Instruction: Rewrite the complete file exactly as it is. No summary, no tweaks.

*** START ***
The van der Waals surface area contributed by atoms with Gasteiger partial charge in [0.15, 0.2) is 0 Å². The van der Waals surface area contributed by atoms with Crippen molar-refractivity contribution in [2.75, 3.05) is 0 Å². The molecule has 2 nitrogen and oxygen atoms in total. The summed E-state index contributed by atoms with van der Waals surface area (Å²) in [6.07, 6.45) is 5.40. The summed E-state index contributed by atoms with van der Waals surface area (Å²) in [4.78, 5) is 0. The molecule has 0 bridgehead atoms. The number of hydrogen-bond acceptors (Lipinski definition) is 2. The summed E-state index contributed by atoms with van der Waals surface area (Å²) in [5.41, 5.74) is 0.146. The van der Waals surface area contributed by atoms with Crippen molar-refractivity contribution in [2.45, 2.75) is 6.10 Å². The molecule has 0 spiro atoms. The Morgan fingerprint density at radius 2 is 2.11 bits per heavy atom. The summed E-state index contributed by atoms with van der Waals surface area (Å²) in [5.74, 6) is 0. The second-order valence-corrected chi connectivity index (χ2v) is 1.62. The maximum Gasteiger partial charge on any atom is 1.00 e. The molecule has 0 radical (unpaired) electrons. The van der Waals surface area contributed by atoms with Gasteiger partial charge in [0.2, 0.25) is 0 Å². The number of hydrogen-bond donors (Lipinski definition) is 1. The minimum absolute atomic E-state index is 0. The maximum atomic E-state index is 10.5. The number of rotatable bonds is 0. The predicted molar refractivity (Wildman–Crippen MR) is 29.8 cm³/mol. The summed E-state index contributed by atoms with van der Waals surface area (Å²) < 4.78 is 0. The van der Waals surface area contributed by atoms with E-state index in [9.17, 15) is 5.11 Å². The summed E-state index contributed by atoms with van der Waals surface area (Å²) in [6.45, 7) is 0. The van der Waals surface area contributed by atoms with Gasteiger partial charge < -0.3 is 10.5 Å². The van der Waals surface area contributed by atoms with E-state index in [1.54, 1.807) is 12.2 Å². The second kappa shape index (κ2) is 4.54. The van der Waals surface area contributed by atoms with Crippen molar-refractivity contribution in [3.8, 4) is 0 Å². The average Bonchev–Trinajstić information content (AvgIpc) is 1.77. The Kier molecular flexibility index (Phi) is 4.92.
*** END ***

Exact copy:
The van der Waals surface area contributed by atoms with Gasteiger partial charge in [0.15, 0.2) is 0 Å². The van der Waals surface area contributed by atoms with Crippen molar-refractivity contribution in [2.75, 3.05) is 0 Å². The molecule has 2 nitrogen and oxygen atoms in total. The summed E-state index contributed by atoms with van der Waals surface area (Å²) in [6.07, 6.45) is 5.40. The summed E-state index contributed by atoms with van der Waals surface area (Å²) in [4.78, 5) is 0. The molecule has 0 bridgehead atoms. The number of hydrogen-bond acceptors (Lipinski definition) is 2. The summed E-state index contributed by atoms with van der Waals surface area (Å²) in [5.41, 5.74) is 0.146. The van der Waals surface area contributed by atoms with Crippen molar-refractivity contribution in [2.45, 2.75) is 6.10 Å². The molecule has 0 spiro atoms. The Morgan fingerprint density at radius 2 is 2.11 bits per heavy atom. The summed E-state index contributed by atoms with van der Waals surface area (Å²) in [5.74, 6) is 0. The second-order valence-corrected chi connectivity index (χ2v) is 1.62. The maximum Gasteiger partial charge on any atom is 1.00 e. The molecule has 0 radical (unpaired) electrons. The van der Waals surface area contributed by atoms with Gasteiger partial charge in [0.2, 0.25) is 0 Å². The number of hydrogen-bond donors (Lipinski definition) is 1. The minimum absolute atomic E-state index is 0. The maximum atomic E-state index is 10.5. The number of rotatable bonds is 0. The predicted molar refractivity (Wildman–Crippen MR) is 29.8 cm³/mol. The summed E-state index contributed by atoms with van der Waals surface area (Å²) < 4.78 is 0. The van der Waals surface area contributed by atoms with E-state index in [9.17, 15) is 5.11 Å². The summed E-state index contributed by atoms with van der Waals surface area (Å²) in [6.45, 7) is 0. The van der Waals surface area contributed by atoms with Gasteiger partial charge < -0.3 is 10.5 Å². The van der Waals surface area contributed by atoms with E-state index in [1.54, 1.807) is 12.2 Å². The second kappa shape index (κ2) is 4.54. The van der Waals surface area contributed by atoms with Crippen molar-refractivity contribution in [3.8, 4) is 0 Å². The average Bonchev–Trinajstić information content (AvgIpc) is 1.77. The Kier molecular flexibility index (Phi) is 4.92.